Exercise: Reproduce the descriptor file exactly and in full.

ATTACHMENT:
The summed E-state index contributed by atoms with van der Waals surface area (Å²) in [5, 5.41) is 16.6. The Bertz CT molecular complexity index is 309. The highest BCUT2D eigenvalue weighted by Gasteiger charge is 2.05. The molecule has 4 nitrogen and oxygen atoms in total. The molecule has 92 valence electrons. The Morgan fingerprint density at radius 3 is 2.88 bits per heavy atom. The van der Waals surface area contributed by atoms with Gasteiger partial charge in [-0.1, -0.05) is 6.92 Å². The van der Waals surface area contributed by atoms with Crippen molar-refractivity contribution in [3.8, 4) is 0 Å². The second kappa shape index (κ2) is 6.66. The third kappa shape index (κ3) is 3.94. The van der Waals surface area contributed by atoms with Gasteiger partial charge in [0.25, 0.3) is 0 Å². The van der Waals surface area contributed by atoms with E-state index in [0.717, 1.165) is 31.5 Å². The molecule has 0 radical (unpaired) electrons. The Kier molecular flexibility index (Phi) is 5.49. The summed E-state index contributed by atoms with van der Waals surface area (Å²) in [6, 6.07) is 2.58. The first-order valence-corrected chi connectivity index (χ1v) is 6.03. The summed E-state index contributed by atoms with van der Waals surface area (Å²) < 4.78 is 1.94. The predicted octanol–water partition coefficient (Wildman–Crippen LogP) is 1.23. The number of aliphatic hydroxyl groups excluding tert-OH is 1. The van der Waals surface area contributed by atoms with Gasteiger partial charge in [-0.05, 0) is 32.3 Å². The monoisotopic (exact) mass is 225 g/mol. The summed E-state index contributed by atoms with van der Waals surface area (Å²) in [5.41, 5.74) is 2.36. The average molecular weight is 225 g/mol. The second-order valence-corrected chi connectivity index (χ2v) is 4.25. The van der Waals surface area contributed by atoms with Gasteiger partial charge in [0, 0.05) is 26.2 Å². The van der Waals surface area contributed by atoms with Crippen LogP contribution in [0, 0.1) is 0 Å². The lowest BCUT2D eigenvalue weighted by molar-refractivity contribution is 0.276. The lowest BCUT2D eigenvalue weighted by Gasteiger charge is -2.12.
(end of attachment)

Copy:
The summed E-state index contributed by atoms with van der Waals surface area (Å²) in [5, 5.41) is 16.6. The Bertz CT molecular complexity index is 309. The highest BCUT2D eigenvalue weighted by Gasteiger charge is 2.05. The molecule has 4 nitrogen and oxygen atoms in total. The molecule has 92 valence electrons. The Morgan fingerprint density at radius 3 is 2.88 bits per heavy atom. The van der Waals surface area contributed by atoms with Gasteiger partial charge in [-0.1, -0.05) is 6.92 Å². The van der Waals surface area contributed by atoms with Crippen molar-refractivity contribution in [3.8, 4) is 0 Å². The second kappa shape index (κ2) is 6.66. The third kappa shape index (κ3) is 3.94. The van der Waals surface area contributed by atoms with Gasteiger partial charge in [0.25, 0.3) is 0 Å². The van der Waals surface area contributed by atoms with E-state index in [0.717, 1.165) is 31.5 Å². The molecule has 0 radical (unpaired) electrons. The Kier molecular flexibility index (Phi) is 5.49. The summed E-state index contributed by atoms with van der Waals surface area (Å²) in [6, 6.07) is 2.58. The first-order valence-corrected chi connectivity index (χ1v) is 6.03. The summed E-state index contributed by atoms with van der Waals surface area (Å²) < 4.78 is 1.94. The predicted octanol–water partition coefficient (Wildman–Crippen LogP) is 1.23. The number of aliphatic hydroxyl groups excluding tert-OH is 1. The van der Waals surface area contributed by atoms with Gasteiger partial charge in [-0.05, 0) is 32.3 Å². The monoisotopic (exact) mass is 225 g/mol. The summed E-state index contributed by atoms with van der Waals surface area (Å²) in [5.41, 5.74) is 2.36. The average molecular weight is 225 g/mol. The second-order valence-corrected chi connectivity index (χ2v) is 4.25. The van der Waals surface area contributed by atoms with Gasteiger partial charge in [0, 0.05) is 26.2 Å². The van der Waals surface area contributed by atoms with Crippen LogP contribution in [0, 0.1) is 0 Å². The lowest BCUT2D eigenvalue weighted by molar-refractivity contribution is 0.276. The lowest BCUT2D eigenvalue weighted by Gasteiger charge is -2.12.